Look carefully at the twin ‘causes’ of America Declaration of War, the Zimmermann telegram and Germany’s unrestricted submarine campaign and you will find flaws. The first was not a ‘casus belli’. It was a propaganda coup to soften the American public’s attitude to war, to stir indignation into resentment and stir the fear factor. No matter how ridiculous the notion that Mexican troops could invade Texas, New Mexico or Arizona, the very suggestion of an alliance through which three huge American states might be ceded to Mexico, placed Germany in a particularly bad light. Zimmermann admitted he was the author, but the clandestine nature by which the British secret service ensured that the information was passed to Washington, and the extent to which the Americans covered all traces of British involvement, leaves questions hanging in the air. Did Zimmermann have a cerebral meltdown? Was he secretly trying to prepare for any eventuality? No matter, it was not the cause of war.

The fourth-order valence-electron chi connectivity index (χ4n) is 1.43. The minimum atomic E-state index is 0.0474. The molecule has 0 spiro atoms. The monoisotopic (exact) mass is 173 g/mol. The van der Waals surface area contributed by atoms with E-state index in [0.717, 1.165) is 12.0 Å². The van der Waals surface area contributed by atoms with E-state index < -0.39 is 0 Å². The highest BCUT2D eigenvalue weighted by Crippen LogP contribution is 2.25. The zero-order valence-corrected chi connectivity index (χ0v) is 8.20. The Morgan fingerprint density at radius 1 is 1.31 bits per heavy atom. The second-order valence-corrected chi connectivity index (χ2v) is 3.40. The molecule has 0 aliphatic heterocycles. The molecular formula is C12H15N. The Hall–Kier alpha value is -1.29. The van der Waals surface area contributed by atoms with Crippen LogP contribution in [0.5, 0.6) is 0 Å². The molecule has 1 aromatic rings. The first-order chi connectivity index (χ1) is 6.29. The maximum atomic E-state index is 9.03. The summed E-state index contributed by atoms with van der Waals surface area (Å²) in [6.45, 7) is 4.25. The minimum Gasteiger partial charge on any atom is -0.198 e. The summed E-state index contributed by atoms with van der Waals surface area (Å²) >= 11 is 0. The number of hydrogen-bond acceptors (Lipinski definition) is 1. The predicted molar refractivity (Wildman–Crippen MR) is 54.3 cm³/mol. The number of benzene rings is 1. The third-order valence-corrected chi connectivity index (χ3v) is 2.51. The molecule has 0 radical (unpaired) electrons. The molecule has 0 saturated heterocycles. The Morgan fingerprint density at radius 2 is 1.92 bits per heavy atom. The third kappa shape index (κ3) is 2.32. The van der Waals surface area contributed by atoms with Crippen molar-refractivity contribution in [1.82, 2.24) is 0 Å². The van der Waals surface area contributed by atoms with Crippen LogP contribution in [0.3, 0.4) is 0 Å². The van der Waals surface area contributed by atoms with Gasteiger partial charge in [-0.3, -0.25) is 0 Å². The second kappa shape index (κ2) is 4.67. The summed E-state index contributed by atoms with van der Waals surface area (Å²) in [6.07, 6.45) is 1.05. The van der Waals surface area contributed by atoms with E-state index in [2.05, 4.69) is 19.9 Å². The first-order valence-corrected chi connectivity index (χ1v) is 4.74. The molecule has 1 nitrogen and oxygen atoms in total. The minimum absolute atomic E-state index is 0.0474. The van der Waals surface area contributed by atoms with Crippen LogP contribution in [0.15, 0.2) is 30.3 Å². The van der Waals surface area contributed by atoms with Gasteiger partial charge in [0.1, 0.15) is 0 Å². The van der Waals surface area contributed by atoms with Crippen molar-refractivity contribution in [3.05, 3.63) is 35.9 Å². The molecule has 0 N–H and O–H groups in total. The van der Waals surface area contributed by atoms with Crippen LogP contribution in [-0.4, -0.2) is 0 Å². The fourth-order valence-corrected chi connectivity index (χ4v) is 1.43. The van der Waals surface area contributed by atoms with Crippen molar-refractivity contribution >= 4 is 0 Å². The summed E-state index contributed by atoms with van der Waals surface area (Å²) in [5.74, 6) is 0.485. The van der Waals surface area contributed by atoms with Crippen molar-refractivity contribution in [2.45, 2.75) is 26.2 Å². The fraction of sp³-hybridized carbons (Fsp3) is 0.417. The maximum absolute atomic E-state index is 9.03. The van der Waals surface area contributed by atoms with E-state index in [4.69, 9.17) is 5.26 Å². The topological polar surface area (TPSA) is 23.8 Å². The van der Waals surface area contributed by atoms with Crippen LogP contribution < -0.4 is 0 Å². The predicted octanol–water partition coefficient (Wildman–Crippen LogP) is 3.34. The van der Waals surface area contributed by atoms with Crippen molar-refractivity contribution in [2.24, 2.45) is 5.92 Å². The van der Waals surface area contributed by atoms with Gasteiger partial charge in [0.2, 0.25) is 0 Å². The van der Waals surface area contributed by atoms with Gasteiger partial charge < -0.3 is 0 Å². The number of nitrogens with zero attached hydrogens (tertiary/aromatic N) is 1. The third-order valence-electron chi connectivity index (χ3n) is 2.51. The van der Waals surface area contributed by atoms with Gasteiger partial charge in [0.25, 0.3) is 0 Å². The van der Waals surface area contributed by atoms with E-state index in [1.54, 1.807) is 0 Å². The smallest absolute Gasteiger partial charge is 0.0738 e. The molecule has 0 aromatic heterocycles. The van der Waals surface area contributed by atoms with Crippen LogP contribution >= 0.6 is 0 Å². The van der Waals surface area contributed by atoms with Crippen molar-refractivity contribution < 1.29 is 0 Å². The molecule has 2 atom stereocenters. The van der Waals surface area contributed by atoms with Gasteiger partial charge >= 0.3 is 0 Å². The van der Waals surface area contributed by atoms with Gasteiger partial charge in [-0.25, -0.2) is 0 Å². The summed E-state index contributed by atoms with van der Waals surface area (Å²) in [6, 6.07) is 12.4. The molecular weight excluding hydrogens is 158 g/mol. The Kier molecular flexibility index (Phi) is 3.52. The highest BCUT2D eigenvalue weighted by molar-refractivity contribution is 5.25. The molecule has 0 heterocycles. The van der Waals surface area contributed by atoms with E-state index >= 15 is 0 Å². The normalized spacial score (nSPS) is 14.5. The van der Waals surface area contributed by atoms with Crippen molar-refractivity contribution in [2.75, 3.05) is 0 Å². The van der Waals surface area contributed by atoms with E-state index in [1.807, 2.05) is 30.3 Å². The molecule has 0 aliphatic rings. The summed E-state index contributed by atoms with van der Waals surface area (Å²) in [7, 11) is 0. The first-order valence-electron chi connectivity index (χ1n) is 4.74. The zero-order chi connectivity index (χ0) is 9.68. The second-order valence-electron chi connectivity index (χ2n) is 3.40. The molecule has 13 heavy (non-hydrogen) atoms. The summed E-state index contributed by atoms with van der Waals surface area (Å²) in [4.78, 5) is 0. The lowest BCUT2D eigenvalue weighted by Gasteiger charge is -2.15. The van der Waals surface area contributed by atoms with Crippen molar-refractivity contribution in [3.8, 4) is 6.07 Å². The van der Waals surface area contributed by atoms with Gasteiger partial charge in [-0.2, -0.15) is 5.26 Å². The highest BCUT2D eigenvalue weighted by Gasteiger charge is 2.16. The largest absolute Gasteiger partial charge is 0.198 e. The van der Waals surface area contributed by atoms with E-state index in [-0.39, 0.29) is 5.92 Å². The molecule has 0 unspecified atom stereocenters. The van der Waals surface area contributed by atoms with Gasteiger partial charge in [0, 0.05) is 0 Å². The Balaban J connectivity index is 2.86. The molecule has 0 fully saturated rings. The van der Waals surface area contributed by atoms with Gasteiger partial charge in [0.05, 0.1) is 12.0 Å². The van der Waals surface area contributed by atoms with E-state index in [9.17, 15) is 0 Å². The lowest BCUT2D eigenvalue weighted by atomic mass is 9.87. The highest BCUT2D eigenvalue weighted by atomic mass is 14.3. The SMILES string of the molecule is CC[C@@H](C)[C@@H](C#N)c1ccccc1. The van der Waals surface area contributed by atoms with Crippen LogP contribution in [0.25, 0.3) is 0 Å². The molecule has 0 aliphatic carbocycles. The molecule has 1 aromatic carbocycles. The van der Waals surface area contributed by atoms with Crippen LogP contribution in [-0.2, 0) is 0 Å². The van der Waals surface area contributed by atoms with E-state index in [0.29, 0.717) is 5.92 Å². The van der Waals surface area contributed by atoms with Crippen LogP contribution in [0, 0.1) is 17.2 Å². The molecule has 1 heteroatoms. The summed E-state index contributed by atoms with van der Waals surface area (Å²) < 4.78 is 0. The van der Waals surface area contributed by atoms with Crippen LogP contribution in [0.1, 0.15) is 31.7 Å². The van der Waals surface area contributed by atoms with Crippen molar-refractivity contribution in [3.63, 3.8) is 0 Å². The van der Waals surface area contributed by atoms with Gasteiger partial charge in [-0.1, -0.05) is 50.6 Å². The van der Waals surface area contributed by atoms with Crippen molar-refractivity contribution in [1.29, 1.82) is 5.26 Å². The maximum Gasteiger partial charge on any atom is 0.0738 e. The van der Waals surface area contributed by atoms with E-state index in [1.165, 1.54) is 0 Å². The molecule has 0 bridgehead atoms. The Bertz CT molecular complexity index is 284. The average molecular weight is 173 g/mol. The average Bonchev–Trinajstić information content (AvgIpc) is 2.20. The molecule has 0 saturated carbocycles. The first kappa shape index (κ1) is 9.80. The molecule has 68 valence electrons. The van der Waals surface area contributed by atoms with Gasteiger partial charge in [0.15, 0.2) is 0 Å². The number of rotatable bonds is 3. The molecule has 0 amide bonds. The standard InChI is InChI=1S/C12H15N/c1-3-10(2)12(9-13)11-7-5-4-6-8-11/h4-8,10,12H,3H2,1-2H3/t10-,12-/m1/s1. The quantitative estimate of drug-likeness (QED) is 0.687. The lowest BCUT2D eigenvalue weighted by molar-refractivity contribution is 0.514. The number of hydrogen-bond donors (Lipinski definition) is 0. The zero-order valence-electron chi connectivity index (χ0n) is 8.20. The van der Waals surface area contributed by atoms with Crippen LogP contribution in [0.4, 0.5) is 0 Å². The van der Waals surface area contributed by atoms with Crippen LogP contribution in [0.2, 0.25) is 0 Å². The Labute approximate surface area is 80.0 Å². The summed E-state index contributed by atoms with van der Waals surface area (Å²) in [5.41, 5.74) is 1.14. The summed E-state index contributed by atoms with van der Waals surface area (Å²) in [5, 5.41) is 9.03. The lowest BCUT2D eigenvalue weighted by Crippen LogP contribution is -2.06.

Greater weight may be placed on the general insistence that unrestricted submarine warfare brought about Wilson’s fateful decision. Historians have thrown a vast array of statistics into the equation to prove the importance of this single factor. In the first month of the unrestricted warfare at sea 781,500 tons of merchant shipping was lost.  While it is true that after Woodrow Wilson’s warning in February, ten American freighters, schooners or tankers were sunk, nine by submarines and one by a mine (laid originally by the Royal Navy), loss of American lives totalled 24 seamen. In total, 38,534 gross U.S. tonnage was sunk.  Was this sufficient to be a cause of war? The pro-war newspapers gave vent to their outrage when it was reported that three American ships, Vigilancia, City of Memphis and Illinois had been sunk on 18 March. The New York World screamed that ‘without a declaration of war, Germany is making war on America.’ The New York Tribune claimed that Germany was acting on the theory that already war existed; The Philadelphia Public Ledger demanded that Wilson’s administration take immediate action insisting was its duty to respond, while the St Louis Republic was confident that the President and his advisors would act with wisdom.